Fishing report: Mud-season tactics
Special to The Aspen Times
Aspen, CO Colorado
BASALT – Spring runoff is here. The water levels of the Roaring Fork, Colorado and Crystal rivers are beginning to rise and become discolored. What’s an angler to do? Fish anyhow, that’s what.
Believe it or not, experienced fly fishers are still able to catch fish during these challenging periods. Many insects become active during mud season, including a variety of species of stoneflies and caddis. Larger attractor patterns such as Cat Poops, San Juan Worms, Spanflex Stones, Electric Caddis, Cranefly Larva, Princes, Stimulators and Rogue Stones are all patterns that fish well during this time of year.
Heavier tippets can be employed due to the discolored water and the large size of the flies being fished. Look for the fish to escape to the calmer sections and pockets of the river where they expend less energy battling the heavier currents. Many times, the fish will literally hold within a foot or two of the riverbank. Short and heavy two- or three-fly nymph rigs are best under these conditions when no rising fish are present.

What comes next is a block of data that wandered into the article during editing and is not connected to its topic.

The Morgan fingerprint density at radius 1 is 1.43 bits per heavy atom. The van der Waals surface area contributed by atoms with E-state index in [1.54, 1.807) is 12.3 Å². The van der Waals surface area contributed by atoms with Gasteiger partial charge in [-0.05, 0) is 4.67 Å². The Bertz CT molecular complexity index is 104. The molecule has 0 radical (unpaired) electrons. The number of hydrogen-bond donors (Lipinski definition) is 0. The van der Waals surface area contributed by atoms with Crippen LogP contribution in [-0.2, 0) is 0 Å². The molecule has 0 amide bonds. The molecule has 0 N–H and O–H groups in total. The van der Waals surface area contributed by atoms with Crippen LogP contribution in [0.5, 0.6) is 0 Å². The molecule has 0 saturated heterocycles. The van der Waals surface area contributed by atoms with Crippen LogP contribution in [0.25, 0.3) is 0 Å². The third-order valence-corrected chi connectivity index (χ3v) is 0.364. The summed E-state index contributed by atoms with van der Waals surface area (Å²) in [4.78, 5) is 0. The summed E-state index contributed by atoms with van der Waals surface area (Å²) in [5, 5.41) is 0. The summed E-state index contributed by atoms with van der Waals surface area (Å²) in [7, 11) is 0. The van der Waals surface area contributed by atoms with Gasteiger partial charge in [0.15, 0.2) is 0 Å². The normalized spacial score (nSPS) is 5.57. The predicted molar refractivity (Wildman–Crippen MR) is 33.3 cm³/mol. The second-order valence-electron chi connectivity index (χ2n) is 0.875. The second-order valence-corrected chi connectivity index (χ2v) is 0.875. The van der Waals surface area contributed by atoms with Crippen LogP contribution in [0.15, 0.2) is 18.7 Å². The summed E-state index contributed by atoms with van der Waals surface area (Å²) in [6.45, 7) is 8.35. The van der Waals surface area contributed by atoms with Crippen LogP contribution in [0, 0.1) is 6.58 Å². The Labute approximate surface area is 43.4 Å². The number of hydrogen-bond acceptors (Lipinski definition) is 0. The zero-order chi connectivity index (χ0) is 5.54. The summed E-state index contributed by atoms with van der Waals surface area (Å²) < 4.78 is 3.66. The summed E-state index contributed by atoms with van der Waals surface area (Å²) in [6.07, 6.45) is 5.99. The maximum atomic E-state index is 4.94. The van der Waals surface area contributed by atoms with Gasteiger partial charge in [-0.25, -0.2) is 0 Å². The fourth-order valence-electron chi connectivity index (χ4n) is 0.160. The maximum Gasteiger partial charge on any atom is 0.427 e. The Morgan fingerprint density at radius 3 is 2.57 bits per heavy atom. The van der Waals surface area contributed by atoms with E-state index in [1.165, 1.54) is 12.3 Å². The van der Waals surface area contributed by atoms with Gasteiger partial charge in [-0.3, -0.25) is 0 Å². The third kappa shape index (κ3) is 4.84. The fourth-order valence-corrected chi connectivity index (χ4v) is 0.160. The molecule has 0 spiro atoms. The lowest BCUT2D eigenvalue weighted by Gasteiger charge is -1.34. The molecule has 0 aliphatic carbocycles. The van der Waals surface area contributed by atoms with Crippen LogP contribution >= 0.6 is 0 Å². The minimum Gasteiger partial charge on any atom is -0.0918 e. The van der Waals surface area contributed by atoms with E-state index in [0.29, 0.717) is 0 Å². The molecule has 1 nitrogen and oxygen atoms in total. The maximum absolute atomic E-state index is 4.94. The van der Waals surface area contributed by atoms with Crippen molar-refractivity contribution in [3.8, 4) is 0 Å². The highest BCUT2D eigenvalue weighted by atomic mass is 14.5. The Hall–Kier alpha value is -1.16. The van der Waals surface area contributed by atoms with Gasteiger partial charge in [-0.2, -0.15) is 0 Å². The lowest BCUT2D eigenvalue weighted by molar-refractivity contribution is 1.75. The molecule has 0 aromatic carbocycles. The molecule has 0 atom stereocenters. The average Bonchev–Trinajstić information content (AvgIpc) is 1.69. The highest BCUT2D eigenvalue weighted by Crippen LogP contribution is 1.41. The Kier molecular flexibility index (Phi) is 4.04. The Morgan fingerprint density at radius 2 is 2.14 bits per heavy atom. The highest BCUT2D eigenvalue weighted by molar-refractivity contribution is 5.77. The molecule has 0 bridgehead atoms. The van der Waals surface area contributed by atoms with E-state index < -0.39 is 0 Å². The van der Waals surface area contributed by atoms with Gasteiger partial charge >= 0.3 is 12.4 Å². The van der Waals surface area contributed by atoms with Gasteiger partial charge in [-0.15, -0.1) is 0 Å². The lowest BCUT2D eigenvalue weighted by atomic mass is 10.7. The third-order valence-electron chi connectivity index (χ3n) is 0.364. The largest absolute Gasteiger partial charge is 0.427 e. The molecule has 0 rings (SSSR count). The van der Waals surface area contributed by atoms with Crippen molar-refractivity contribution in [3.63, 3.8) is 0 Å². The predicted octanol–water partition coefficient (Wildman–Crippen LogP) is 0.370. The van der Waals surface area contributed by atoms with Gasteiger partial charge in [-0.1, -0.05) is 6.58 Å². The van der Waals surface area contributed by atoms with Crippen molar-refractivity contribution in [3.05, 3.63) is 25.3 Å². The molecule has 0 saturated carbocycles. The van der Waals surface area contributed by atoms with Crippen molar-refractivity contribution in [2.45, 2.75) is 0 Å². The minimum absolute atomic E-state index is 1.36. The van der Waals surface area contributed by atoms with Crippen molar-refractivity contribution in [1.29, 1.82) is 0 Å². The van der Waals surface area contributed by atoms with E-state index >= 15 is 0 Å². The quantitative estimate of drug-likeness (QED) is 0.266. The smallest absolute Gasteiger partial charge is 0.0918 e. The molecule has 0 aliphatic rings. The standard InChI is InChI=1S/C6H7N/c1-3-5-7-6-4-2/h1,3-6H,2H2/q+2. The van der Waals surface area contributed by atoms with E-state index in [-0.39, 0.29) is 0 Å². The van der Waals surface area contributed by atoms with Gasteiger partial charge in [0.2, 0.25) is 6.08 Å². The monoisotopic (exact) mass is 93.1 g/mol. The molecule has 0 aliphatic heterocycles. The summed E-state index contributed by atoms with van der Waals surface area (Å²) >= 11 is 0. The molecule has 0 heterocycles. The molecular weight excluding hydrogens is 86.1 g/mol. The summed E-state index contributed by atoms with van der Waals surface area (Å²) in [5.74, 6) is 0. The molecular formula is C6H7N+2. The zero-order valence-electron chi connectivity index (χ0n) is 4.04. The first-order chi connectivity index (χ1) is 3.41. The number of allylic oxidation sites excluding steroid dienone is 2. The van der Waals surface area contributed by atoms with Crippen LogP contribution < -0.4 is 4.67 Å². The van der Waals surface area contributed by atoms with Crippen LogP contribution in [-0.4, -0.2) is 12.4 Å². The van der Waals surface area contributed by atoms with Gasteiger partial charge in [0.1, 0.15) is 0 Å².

Don’t worry too much about having the “right fly” or flies on the end of your line, as the fish feed much more opportunistically during these periods. It is of much more importance to cover water and to be sure that your flies are staying in the strike zone, whether it’s getting your nymphs on the bottom or keeping your dries in the soft pockets of water.
I know several guides who prefer to fish under these perceived tough conditions instead of making the run to the Fryingpan River or other tailwater fisheries. Why catch lethargic 10-inch fish when you can stick red-hot rainbows and browns that commonly exceed 18 inches in length?
I encourage you to challenge yourself and your skills as a fly angler and learn how to catch fish during mud season. Once you get dialed in on the 411, I think you’ll be surprised to see how easy and fun it can be to catch quality fish through the mud when everyone else thinks it’s not possible.
Mother Nature — and some unfortunate training injuries — completely changed the vibe around the women’s halfpipe skiing final on Saturday at X Games Aspen.